EU suggests informing travellers about Ebola at airports
The EU suggested on Wednesday that member states give medical information at airports to travellers from Ebola-hit west African countries but stopped short of recommending full continent-wide screening.
Brussels: The EU suggested on Wednesday that member states give medical information at airports to travellers from Ebola-hit west African countries but stopped short of recommending full continent-wide screening.
The issue of monitoring is due to come up when EU health ministers meet in Brussels tomorrow after Britain last week became the first European country to introduce screening at airports and the Eurostar railway stations.
Britain followed the example of the US and Canada.
"The EU is not recommending entry screening as such. This is a decision for member states to take," said an official from the European Commission, the EU's executive branch.
"The main value of entry screening is to provide information to passengers that might have been exposed," he said.
For example, he said, passengers could be given a telephone number to call in case Ebola symptoms appear.
They could also be told not to show up at hospital emergency rooms without warning in order to avoid the risk of contagion.
The European Commission said the meeting Thursday would focus on coordinating efforts against the possible spread of Ebola.
Several health workers have been medically evacuated back to Europe from Africa with Ebola, but the only recorded case of transmission on the continent so far is a Spanish nurse in Madrid.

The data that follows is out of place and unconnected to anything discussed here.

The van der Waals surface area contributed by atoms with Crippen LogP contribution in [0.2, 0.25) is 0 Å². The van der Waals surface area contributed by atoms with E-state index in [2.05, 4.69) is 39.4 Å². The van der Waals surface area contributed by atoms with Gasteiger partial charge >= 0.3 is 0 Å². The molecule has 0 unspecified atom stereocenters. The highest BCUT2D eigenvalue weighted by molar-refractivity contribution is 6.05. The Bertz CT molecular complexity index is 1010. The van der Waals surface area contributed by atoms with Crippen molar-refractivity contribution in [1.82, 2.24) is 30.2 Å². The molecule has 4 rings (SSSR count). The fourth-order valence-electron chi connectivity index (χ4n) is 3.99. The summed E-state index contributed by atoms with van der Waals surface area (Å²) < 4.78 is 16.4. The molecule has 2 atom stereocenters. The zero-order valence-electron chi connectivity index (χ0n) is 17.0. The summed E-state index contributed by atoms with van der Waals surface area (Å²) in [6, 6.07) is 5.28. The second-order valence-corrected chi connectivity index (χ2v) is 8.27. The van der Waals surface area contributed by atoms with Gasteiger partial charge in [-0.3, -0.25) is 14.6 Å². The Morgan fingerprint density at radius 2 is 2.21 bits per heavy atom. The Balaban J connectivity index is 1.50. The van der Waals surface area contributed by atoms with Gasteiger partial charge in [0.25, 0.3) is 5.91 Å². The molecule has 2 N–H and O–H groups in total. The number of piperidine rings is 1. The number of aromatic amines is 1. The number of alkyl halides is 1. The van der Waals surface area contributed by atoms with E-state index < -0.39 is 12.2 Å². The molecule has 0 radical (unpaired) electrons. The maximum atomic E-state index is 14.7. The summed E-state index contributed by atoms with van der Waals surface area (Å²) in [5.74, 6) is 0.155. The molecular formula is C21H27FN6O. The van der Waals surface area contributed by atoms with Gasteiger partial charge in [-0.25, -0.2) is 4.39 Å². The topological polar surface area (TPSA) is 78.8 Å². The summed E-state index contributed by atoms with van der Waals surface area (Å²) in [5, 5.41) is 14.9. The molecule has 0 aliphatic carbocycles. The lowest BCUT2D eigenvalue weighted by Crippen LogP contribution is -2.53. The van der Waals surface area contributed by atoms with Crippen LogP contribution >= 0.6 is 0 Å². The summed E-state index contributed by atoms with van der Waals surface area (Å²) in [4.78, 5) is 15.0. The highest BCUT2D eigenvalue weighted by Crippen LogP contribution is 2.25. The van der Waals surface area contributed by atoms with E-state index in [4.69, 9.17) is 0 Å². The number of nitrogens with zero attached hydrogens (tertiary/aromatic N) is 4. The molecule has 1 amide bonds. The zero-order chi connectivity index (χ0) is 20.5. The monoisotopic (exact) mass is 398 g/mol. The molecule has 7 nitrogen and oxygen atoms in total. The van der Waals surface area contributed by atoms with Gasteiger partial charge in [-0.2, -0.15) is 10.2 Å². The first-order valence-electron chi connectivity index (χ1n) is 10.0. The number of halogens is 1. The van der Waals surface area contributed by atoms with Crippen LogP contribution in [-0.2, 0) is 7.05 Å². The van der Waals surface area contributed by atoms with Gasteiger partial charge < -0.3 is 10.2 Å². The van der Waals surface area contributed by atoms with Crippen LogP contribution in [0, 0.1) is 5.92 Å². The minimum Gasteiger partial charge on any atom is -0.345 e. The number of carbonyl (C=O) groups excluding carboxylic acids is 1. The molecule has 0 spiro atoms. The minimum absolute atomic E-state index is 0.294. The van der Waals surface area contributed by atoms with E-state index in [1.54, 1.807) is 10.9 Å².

Airports Council International (ACI) has called for European coordination on the issue of screening to avoid stirring panic and introducing ineffective measures.
The commission said few direct air links exist between Europe and the worst-hit countries -- Liberia, Sierra Leone and Guinea.
For now Air France has flights between Paris Charles de Gaulle airport and Conakry, Guinea, while Brussels Airlines serves Conakry and the Liberian capital Monrovia from Brussels airport.
But African companies, like Royal Air Maroc, serve the affected countries, with connecting flights to Europe.
In all cases, the commission official said, "what is absolutely essential is screening on departure," which is the case for the three west African countries.
Some 36,000 travellers have undergone such screening where they have their temperatures taken and fill in a medical questionnaire, according to ACI.
Some 77 passengers have been prevented from boarding flights, though not one was later determined to have been infected with Ebola, the ACI added.